Use of intravenous heparin by north American neurologists

Do the data matter?

Ahmad Al-Sadat, Mohammad Sunbulli, Seemant Chaturvedi

Research output: Contribution to journalArticle

42 Citations (Scopus)

Abstract

Background and Purpose - Our aim was to determine current usage patterns of intravenous heparin for patients with acute ischemic stroke. Methods - A survey was undertaken of 280 neurologists from the United States and 270 neurologists from Canada. Brief vignettes were presented for the following 5 scenarios: stroke in evolution, atrial fibrillation-related stroke (A FIB), vertebrobasilar stroke, carotid territory stroke, and multiple transient ischemic attacks. The effect of medicolegal factors was also ascertained. Statistical comparisons were done with chi-squared testing. Results - US neurologists were significantly more likely than Canadian neurologists to use intravenous heparin for patients with stroke in evolution (51% versus 33%, P<0.001), vertebrobasilar stroke (30% versus 8%, P<0.001), carotid territory stroke (31% versus 4%, P<0.001), and multiple transient ischemic attacks (47% versus 9%, P<0.001). The vast majority of US and Canadian neurologists would use intravenous heparin for acute stroke patients with A FIB (88% and 84%, respectively). US neurologists more often cited medicolegal factors as a potential influence on the decision-making process than Canadian neurologists (33% versus 10%, P<0.001). Conclusions - In several clinical scenarios, US neurologists were significantly more likely than Canadian neurologists to use intravenous heparin. Fears regarding medicolegal consequences may partially explain the treatment disparity. Despite the publication of 4 clinical trials, which have not shown any long-term benefit for patients with acute stroke and A FIB (International Stroke Trial, Heparin in Acute Embolic Stroke Trial) or cardioembolic stroke (Trial of Org 10172 in Acute Stroke Treatment, the Tinzaparin in Acute Ischemic Stroke Trial), both US and Canadian neurologists would use intravenous heparin in large numbers for this condition. Further studies are warranted to investigate the lack of impact of "negative" studies on clinician behavior.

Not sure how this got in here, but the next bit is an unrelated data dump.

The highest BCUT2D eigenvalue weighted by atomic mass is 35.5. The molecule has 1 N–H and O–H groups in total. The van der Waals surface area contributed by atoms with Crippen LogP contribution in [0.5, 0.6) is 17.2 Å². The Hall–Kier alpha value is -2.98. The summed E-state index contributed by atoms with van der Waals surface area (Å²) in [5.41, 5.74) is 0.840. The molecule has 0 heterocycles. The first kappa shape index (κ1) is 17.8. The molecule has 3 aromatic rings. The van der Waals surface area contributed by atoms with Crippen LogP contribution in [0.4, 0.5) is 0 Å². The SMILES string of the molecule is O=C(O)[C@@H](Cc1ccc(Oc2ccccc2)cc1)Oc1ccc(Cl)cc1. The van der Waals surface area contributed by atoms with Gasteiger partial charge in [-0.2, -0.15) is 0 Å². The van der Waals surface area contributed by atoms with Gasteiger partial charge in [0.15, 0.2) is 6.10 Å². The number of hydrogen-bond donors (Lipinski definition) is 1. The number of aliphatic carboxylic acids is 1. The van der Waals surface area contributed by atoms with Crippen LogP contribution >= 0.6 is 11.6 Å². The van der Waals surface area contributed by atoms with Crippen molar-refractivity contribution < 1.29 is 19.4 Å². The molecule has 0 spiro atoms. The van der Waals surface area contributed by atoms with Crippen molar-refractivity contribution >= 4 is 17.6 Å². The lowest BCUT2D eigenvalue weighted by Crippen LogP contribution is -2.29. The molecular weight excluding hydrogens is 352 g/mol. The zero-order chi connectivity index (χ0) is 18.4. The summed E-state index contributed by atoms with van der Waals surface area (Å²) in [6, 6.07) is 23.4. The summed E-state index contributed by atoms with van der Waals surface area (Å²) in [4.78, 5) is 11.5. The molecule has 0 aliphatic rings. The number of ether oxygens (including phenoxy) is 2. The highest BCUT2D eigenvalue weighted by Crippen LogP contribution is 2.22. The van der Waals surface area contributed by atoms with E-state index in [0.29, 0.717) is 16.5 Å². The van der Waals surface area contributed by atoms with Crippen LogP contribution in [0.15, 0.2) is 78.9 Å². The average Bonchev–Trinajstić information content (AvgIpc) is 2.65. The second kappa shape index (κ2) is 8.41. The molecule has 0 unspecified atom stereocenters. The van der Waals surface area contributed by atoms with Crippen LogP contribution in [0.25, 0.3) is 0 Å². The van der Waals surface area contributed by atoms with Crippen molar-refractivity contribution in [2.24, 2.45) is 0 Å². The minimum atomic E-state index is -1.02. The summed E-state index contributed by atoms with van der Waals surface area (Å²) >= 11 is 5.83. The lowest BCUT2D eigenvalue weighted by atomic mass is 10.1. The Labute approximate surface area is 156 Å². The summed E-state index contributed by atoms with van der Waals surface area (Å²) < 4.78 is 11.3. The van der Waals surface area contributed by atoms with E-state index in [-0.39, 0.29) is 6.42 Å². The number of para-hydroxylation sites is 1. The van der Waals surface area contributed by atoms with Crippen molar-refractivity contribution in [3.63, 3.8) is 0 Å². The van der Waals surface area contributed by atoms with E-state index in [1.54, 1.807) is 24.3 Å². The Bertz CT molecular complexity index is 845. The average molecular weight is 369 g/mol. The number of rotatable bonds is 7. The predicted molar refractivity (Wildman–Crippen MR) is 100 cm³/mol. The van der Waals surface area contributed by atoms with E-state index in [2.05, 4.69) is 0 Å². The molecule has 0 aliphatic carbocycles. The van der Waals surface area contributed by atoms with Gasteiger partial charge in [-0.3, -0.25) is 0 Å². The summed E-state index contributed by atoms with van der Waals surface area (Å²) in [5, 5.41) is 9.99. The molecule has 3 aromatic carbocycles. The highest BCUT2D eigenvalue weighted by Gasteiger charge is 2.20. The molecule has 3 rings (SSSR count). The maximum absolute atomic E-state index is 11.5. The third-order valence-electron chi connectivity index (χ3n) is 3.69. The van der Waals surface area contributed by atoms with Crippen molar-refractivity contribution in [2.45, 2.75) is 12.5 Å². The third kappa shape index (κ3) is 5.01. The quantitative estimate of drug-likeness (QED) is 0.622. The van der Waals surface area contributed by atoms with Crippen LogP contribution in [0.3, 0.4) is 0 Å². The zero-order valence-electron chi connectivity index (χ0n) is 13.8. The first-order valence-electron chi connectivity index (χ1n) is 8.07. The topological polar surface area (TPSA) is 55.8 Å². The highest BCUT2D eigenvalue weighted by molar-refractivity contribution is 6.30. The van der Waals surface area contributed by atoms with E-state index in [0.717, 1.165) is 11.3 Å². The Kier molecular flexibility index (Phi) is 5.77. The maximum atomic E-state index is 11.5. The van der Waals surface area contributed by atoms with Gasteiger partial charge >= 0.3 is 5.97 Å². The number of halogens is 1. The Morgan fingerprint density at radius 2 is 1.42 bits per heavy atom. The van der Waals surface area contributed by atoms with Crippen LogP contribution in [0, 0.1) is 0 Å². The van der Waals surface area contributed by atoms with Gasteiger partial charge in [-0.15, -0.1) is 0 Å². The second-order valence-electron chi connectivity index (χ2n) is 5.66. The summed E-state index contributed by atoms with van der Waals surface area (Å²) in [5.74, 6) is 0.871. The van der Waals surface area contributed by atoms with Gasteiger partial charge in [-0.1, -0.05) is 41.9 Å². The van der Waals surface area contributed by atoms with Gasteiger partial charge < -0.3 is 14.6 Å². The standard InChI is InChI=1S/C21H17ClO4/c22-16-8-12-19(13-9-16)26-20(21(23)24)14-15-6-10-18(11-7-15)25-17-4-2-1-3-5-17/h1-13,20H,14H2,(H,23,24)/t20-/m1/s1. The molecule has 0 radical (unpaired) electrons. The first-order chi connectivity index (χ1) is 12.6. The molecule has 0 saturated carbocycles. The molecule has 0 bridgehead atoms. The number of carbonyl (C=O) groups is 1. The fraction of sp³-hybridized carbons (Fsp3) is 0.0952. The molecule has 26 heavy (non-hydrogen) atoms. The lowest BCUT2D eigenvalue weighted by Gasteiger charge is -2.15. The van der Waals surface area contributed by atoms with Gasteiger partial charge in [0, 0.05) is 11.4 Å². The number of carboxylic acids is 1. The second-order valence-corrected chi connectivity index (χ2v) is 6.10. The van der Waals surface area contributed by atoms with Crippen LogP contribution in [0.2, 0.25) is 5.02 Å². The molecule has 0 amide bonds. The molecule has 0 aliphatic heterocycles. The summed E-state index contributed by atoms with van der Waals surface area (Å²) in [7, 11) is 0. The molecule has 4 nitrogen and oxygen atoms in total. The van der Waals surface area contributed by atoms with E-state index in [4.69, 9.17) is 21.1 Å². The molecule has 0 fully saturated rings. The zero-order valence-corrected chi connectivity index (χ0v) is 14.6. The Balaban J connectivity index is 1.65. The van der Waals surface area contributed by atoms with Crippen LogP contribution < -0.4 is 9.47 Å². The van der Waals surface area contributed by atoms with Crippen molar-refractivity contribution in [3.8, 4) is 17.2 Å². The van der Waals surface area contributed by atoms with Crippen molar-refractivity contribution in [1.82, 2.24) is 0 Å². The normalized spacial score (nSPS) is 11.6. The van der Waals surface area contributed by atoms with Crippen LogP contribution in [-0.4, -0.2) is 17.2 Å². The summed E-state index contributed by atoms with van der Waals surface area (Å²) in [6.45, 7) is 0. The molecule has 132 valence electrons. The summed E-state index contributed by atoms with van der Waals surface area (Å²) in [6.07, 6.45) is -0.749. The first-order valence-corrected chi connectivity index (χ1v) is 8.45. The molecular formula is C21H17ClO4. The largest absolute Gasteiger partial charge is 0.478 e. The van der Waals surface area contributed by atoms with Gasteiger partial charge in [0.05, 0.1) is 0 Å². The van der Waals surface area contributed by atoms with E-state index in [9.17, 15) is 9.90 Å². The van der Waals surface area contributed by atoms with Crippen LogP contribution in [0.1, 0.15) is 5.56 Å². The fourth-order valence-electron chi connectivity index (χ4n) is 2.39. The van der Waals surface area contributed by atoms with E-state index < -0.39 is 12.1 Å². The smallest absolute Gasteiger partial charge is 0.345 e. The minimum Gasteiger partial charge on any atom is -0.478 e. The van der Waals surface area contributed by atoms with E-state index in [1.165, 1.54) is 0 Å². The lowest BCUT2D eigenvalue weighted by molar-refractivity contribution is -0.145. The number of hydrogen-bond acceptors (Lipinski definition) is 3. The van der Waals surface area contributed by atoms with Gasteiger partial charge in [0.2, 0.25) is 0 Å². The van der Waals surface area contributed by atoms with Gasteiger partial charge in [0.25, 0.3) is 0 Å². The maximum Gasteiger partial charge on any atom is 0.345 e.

Original languageEnglish (US)
Pages (from-to)1574-1577
Number of pages4
JournalStroke
Volume33
Issue number6
DOIs
StatePublished - 2002
Externally publishedYes

Fingerprint

Heparin
Stroke
Atrial Fibrillation
Neurologists
Transient Ischemic Attack
Fear
Canada
Publications
Decision Making

Keywords

  • Heparin
  • Heparin, low-molecular-weight
  • Heparinoids
  • Jurisprudence
  • Stroke, acute ischemic

ASJC Scopus subject areas

  • Cardiology and Cardiovascular Medicine
  • Neuroscience(all)

Cite this

Use of intravenous heparin by north American neurologists : Do the data matter? / Al-Sadat, Ahmad; Sunbulli, Mohammad; Chaturvedi, Seemant.

In: Stroke, Vol. 33, No. 6, 2002, p. 1574-1577.

Research output: Contribution to journalArticle

Al-Sadat, Ahmad ; Sunbulli, Mohammad ; Chaturvedi, Seemant. / Use of intravenous heparin by north American neurologists : Do the data matter?. In: Stroke. 2002 ; Vol. 33, No. 6. pp. 1574-1577.